As products become more sophisticated and capable they must be capable of consistent and reliable operation.  Failures can lead to property damage, injury, and even death.  It is no secret that product liability is a rapidly growing field in the legal profession.  Aside from legal concerns customer satisfaction and company reputation are at stake.  A brief glimpse of the news can provide ample evidence of the importance of getting product development right before product release.

EMI/EMC testing is playing a more vital role in product safety testing as dependence on electronics increases susceptibility issues.  Many test standards have less than adequate susceptibility requirements.  It is therefore critical that adequate consideration be given to the possible effects of a susceptibility issue on a product’s safety and the need for evaluation over and above that called out for in product compliance testing.

Product Quality and Sustainability

Consumers are showing an increased demand for products that support sustainability.  We are gradually moving beyond acceptance of products that must be replaced early in their life cycle.  If manufactures wish to capitalize on this trend, then developing and marketing products that can meet the rigors of a longer life span will demand thorough evaluation.  This requires an assessment of climatic and dynamic stressors likely to be encountered during a products life cycle and selection of test methodologies to evaluate their effects. 

CVG Strategy Test and Evaluation Experts

CVG Strategy offers a wide array of services to assist product developers in product compliance testing.  We also provide consulting services that can provide product evaluation to identify potential vulnerabilities and develop recommended test methods to ensure a quality product.  Our experts have decades of experience in commercial and defense product test and evaluation. 

Product Ruggedness and Water Centered Test Methods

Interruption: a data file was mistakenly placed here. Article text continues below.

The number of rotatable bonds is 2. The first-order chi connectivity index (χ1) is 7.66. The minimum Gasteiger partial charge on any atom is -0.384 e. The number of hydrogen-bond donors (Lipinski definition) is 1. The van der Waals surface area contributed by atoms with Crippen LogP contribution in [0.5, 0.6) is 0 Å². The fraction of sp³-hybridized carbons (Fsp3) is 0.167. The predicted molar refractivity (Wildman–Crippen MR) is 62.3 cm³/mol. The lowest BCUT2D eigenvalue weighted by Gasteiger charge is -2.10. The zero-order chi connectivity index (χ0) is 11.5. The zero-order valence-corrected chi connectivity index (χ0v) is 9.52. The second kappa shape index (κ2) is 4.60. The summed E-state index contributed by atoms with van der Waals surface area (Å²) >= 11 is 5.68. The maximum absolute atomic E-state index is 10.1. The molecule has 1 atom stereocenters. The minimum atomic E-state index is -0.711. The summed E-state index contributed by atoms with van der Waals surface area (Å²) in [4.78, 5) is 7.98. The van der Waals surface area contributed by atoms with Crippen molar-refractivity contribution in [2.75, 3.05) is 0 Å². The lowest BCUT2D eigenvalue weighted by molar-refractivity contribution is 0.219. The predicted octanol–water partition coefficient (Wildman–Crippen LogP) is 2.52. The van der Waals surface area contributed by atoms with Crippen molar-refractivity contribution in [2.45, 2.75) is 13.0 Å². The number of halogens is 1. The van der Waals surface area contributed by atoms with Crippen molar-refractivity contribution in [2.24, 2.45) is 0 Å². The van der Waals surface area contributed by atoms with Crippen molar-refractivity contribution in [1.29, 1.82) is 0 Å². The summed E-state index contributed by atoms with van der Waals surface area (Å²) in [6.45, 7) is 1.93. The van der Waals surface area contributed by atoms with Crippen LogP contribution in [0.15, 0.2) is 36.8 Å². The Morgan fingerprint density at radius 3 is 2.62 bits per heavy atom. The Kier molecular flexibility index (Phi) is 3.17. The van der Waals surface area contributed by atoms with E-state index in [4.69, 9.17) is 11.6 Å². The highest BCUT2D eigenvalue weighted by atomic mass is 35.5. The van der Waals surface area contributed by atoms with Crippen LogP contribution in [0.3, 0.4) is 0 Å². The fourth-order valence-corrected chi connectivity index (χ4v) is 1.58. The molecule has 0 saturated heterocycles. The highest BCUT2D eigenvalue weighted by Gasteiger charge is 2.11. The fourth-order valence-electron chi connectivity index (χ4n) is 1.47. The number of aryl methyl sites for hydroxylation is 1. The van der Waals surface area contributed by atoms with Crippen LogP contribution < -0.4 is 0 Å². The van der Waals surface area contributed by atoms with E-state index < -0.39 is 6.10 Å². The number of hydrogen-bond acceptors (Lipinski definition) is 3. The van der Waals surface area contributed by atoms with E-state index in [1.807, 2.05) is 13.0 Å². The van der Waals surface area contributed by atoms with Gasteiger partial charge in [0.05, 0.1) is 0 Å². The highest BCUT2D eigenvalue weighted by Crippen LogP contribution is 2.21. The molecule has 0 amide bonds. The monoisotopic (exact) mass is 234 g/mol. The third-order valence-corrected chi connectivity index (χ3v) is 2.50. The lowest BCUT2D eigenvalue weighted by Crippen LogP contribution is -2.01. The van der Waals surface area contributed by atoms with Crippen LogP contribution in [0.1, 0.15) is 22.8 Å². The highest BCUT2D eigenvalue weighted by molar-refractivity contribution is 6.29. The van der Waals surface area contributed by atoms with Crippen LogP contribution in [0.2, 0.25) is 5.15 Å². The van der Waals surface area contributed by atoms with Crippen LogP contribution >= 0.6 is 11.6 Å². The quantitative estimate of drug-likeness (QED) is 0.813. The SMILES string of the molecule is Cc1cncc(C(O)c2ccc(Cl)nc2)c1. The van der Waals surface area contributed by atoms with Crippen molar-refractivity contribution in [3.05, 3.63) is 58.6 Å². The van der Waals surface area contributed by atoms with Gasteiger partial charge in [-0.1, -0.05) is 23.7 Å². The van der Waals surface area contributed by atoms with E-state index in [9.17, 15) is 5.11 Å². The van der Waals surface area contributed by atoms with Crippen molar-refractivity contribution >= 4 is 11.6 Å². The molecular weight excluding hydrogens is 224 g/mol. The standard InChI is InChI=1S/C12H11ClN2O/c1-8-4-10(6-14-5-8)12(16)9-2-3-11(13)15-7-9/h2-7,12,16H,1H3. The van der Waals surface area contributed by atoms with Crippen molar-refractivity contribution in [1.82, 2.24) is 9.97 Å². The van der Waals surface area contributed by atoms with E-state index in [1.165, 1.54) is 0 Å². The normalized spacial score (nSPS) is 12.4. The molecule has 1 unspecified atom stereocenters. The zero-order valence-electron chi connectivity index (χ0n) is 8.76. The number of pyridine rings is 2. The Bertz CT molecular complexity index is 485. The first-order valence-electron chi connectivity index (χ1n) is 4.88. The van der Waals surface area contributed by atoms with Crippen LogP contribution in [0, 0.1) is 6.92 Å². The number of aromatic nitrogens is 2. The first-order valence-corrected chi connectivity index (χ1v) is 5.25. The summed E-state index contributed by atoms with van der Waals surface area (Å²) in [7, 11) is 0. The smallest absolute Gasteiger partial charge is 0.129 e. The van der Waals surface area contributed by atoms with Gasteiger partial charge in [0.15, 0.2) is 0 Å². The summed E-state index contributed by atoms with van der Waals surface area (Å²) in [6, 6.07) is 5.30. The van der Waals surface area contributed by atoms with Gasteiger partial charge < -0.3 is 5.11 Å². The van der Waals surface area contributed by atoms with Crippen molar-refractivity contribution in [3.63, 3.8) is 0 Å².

product ruggedness and water
product ruggedness and water

Water is a Major Concern in Product Ruggedness Testing

Water is part of many test methods when evaluating product ruggedness. We live in a world that is predominated by the substance, and its effects on products for any application are severe. Because of this, products must be evaluated for their abilities to endure exposure to water as a solid, liquid, and as a gas. These tests, although seemingly simple, can present challenges to product designers.  Effects of water on products include:

  • Possible degradation of strength
  • Corrosion or erosion of materials
  • Fungal Growth
  • Malfunction of electronic and electrical equipment with possibility of hazardous operation
  • Fouling of lubricants
  • Increased chemical reactions
  • Swelling of materials
  • Condensation
  • Changes in material properties such as elasticity

Ingress Testing

Ingress testing is found in a wide variety of industry specific test methods.   Perhaps the standard with the broadest use is IEC 60529 which evaluates a product’s degree of protection as classified by an Ingress Protection Code (IP Code).  These tests also involve solid foreign objects including dust.  Testing that involves water includes dripping, spraying, splashing, jetting, powerful jetting, temporary immersion, continuous immersion, and water jet with high pressure and temperature. 

Similar testing can be found in standards specific to the aerospace, automotive, and military sectors.  In the automotive sector a number of ISO, IEC, and proprietary standards are used in evaluation.  In defense applications MIL-STD-810 includes testing for blowing rain, immersion and fording.

Of major concern in these tests are gaskets and seals used to create “waterproof” enclosures.  Though it may appear to be an easy task, gasket design can be a great challenge.  In many cases a gasket must not only protect against ingress but also serve to attenuate radio frequency energy to meet EMI requirements.  The sealing materials must also endure thermal, solar, and dynamic effects.  In some cases, such as wind blown rain, the impact of droplets can cause resonances that defeat otherwise sound barriers.

Humidity